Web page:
VIII. A catalogue of the most eminently venerable relicks of the Roman catholick Church, collected by the pious care of their holineffes the popes, the most auguft emperors, kings, princes, and prelates of the chriftian world; which are to be difpofed of by auction at the church of St. Peter at Rome, the first of June, 1753, by order of the pope, for
the benefit of a young gentleman of great rank; communicated by a perfon of diftinction, now at Rome, in a letter to the right hon. the of. 8vo. Is. Owen.
The title page of this pamphlet fufficiently fhews, that its design is only to ridicule the church of Rome, in a ludicrous enumeration of the holy trumpery, by which she has been fo unhappy as to bring an eternal difgrace and contempt upon herself, in the opinion of all who have sense enough to fee thro' the folly of a fuperftitious veneration for inanimate substances, even if they could be proved to be really what they are pretended to be.
IX. The Dramatic Cenfor; being remarks upon the conduct, character, and catastrophe of our most celebrated plays. By feveral hands. No. I. 8vo. Is. Manby,
The defign of this undertaking is fufficiently expreffed above. The name of the author is Derrick. The fubject Venice preferv'd; on which the critic has beftowed not less than 80 pages, being the whole of his pamphlet, including his obfervations on the performers. In the fecond number Mr. Gentleman (author of a tragedy lately printed, entitled Sejanus,) will favour the public with remarks upon Richard the third.
X. Some methods propos'd towards putting a stop to the flagrant crimes of murder, robbery, and perjury; and for the more effectually preventing the pernicious confequences of gaming among the lower clafs of people. By Mr. Charles Jones. 8vo. 6d. Woodfall.
Among the number of pamphlets lately published upon these important fubjects, this is not the meaneft, though one of the smallest: it contains fome judicious hints, for the particulars of which, as the price is fo fmall, we refer to the piece itself.
XI. The Neceffity of a well-regulated and able-bodied nightly-watch, for the prefervation of the city of London ; with a method to effect it, by appointing the train'd-bands of this city to do a nightly duty. By a member of the hon. artillery company. 8vo. Is. Griffiths.
A judicious and not unentertaining pamphlet; worthy the perufal of those who are interested in, or curious to be informed concerning, a fubject of fo much confequence, not only to the inhabitants of London, but to ftrangers and others, whose business or amusement may occafionally call them to our great metropolis.
XII. A Letter from a gentleman at Naples concerning the late difcovery of Herculaneum, and the antiquities found there. 8vo. 6d. Gibson, There
There is little or nothing in this pamphlet, which the public hath not been already more fully acquainted with.
XIII. Critical, hiftorical, and explanatory notes upon Hudibras, by way of fupplement to the two editions publifh'd in the year 1744, and 1745. By Zachary Grey, L. L. D. To which is prefixed a differtation upon burlefque poetry; by the late Montague Bacon, efq; and an appendix, containing a tranflation of part of the 1ft canto, into latin doggrel. 8vo. 1s. Norris, &c.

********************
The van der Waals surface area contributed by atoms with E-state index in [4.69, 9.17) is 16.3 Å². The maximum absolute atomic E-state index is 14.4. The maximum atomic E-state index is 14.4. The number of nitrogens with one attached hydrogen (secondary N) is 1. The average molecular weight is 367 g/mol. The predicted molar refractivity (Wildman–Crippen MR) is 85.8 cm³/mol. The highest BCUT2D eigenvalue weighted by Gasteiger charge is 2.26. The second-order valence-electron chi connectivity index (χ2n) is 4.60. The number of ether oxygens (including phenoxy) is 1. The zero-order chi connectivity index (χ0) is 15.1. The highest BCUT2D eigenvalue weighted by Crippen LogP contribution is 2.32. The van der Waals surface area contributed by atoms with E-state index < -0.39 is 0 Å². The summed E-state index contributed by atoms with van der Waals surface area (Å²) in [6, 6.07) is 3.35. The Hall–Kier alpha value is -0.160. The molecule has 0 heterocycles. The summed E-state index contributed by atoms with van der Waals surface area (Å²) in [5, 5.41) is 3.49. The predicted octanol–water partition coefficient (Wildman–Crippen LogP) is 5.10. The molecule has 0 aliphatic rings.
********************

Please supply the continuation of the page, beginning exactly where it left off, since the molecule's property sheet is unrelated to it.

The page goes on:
The author informs the publick, in a prefatory advertisement, that the two impreffions of Hudibras, abovementioned, being fold off, and the proprietors of the copy calling upon him for a third, he thought himself bound in honour to publifh the additional notes feparately, for the use of thofe gentlemen who did him the favour of fubfcribing to the firft impreffion.
XIV. The farmers and traders apprehenfions of a rife upon carriage, from the act paffed laft feffions, for limiting the weight and number of horfes drawn in waggons, &c. impartially examined. In a letter from a country gentleman to a member of parliament. 8vo. 6d. Cooper.
This gentleman offers feveral things worthy the attention of those who are moft immediately intereftet in the fubject
he treats of.
XV. The fatires of Perfius, tranflated into English*, with notes critical and explanatory. By Edmund Burton, efq; barrifter at law. Quarto. 35. few'd. Cooper.
This performance is chiefly valuable on account of the large body of notes, which Mr. Burton has fubjoined to his tranflation. As the right understanding of Perfius's fatires depends principally upon an acquaintance with the Roman customs, he has been at no fmall pains in collecting, from the best authorities, fuch customs as refpect any particular paffage of his author; and has, with great modefty, offer'd feveral ingenious conjectures, which feem to be entirely new, for the illuftration of obfcure paffages. Whether he has always, been so happy as to hit upon the true fenfe of his author, we dare not take upon us to determine: and were we to give our own judgment upon his interpretation of fome particular paffages, many of our readers would probably differ both from him and us.
XVI. The art of making fugar: under the heads of 1. The natural hiftory of the fugar cane. 2. The culture of the fugar cane. 3. The mills for preffing the canes;